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Two quick tricks to boost profitability

Monday, January 15, 2018

There are a number of factors that influence how consumers come to their purchasing decisions and pricing is a particularly dominant factor. Research by e-commerce platform, BigCommerce found that pricing accounts for 80% of a person's decision making when choosing to buy. What if there was a way you could subtly influence those subconscious buying behaviours, by altering your pricing by a matter of pence/cents?

As a busy business owner it is often a struggle to find the “sweet spot” in product pricing. Many retailers ask themselves “Could I make more profit on my best selling items? Or will I scare off customers?“ A better understanding of the human psyche and how this should inform your product pricing can improve your margins and see your end of year profits grow.

The power of 9

“Charm pricing” is probably the oldest trick in the book. This is effectively lowering the price so the left digit changes. For example, reducing the price from £3.00 to £2.99. Reducing the price by one pence, changing the left digit from three to two and thus making the item more attractive price wise. Although this is pretty common knowledge to most business owners, research by Morwitz and Manoj (2005), stresses that“ charm pricing” is most effective when the left digit is lowered. Therefore, changing the price from £4.80 to £4.79 is ineffective.

Infact, research by Duncan and Anderson (2003) has actually shown on a study with women's clothing priced at $35 vs $39 that the latter outperformed the former by a whopping 24%. That’s an average of 24% performance difference in the prices by simply changing the right digit to 9!

Have a quick scan through your EPOS system and see what prices you could change to lower the left digit? Or even raise to achieve the magic number 9? Epos Now’s intelligent back office reporting will allow you to accurately track how much of a difference this makes to your incoming revenue.

Price anchoring

Price anchoring is a strategy seen more within the online market place. However, it can still operate well in traditional bricks and mortar stores. Price anchoring is surrounding the item you want customers to buy with an alternative option to make the former more attractive.

Research by Suk, Lee and Lichtenstein (2012) put this theory to test in a bar over an 8 week period, alternating the sequences of the prices. The results were fascinating. When products were sorted in descending order (high to low) the customer saw each product below that as a loss in quality. Therefore, retained a higher quality and more expensive product and thus an increase in the amount of profit.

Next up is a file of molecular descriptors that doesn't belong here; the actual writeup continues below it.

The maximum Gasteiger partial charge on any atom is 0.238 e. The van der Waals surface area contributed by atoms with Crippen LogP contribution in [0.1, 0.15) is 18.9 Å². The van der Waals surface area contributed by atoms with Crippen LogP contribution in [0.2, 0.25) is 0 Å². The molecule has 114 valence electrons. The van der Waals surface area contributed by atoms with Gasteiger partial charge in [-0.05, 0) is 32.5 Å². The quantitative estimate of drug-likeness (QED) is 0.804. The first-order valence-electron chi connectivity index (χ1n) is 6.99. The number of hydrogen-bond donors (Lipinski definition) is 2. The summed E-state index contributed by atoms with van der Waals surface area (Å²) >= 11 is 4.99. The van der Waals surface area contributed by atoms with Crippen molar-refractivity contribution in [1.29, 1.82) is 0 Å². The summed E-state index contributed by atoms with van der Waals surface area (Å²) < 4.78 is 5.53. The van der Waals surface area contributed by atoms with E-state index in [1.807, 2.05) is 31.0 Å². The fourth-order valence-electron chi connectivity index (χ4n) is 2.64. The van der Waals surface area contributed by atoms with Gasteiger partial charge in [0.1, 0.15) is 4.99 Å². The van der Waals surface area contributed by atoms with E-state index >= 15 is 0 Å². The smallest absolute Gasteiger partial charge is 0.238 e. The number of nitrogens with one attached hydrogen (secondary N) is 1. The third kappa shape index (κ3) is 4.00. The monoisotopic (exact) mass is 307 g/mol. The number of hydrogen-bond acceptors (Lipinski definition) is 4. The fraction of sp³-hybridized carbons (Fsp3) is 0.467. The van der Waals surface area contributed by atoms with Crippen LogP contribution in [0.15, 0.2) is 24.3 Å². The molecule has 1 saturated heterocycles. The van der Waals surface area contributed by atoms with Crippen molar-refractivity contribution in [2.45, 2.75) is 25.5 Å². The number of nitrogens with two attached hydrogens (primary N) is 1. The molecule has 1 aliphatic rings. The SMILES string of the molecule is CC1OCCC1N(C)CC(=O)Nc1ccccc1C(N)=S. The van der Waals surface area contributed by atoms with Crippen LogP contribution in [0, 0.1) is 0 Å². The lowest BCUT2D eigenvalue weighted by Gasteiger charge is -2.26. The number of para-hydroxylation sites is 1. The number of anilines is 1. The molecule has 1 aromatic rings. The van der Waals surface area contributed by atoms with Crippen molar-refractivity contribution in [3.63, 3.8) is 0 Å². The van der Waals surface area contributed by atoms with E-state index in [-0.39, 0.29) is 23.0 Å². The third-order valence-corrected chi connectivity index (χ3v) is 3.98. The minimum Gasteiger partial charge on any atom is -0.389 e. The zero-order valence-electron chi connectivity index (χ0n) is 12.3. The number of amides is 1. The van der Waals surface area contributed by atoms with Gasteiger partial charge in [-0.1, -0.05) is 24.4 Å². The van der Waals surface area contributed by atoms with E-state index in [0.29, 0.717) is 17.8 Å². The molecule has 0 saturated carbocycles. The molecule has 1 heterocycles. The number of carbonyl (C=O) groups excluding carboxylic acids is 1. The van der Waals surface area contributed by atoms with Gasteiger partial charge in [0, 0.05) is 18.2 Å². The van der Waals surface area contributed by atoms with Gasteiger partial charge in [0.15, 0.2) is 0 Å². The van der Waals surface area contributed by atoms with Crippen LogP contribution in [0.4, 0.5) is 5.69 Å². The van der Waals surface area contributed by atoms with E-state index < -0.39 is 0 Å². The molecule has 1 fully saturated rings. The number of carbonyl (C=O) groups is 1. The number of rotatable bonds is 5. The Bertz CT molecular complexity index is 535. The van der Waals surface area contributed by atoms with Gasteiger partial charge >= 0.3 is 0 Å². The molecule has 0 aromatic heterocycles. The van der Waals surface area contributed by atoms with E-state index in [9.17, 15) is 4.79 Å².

How do you advertise your prices to customers? What sequences are your prices in? Could you make a few changes to maximise profit? Playing around with how you display your products could have a tangible effect of consumer psychology and turn browsers into buyers.

Will these strategies actually increase my profits?

Testing different pricing and product display strategies is essential to trialing different methodologies in an effort to improving your businesses profitability. Research by consumer psychologists over the years suggests that these slight tweaks will have a definitive effect on the amount and value of produce bought.

Ask yourself the following questions;

  • What products can I make appear “cheaper” by changing the left digit?
  • Do I have any prices ending in .49 or .79 which I can increase to .99? For example, increasing the price from £2.49 to £2.99.
  • How do I display my prices to customers? For restaurants and coffee shops is your menu in ascending or descending order? Or a mixture of both?
  • How many sales have I made over the last 12 months with the price at X amount?

The next step is to tweak the prices and implement the above strategies. However, it is essential you measure the changes in sales which can be done through the back office of your Epos System. As simply changing the prices in the hope of seeing an increase is simply stabbing in the dark. You will need to create systems of failure of these methods if you are to see any traction.

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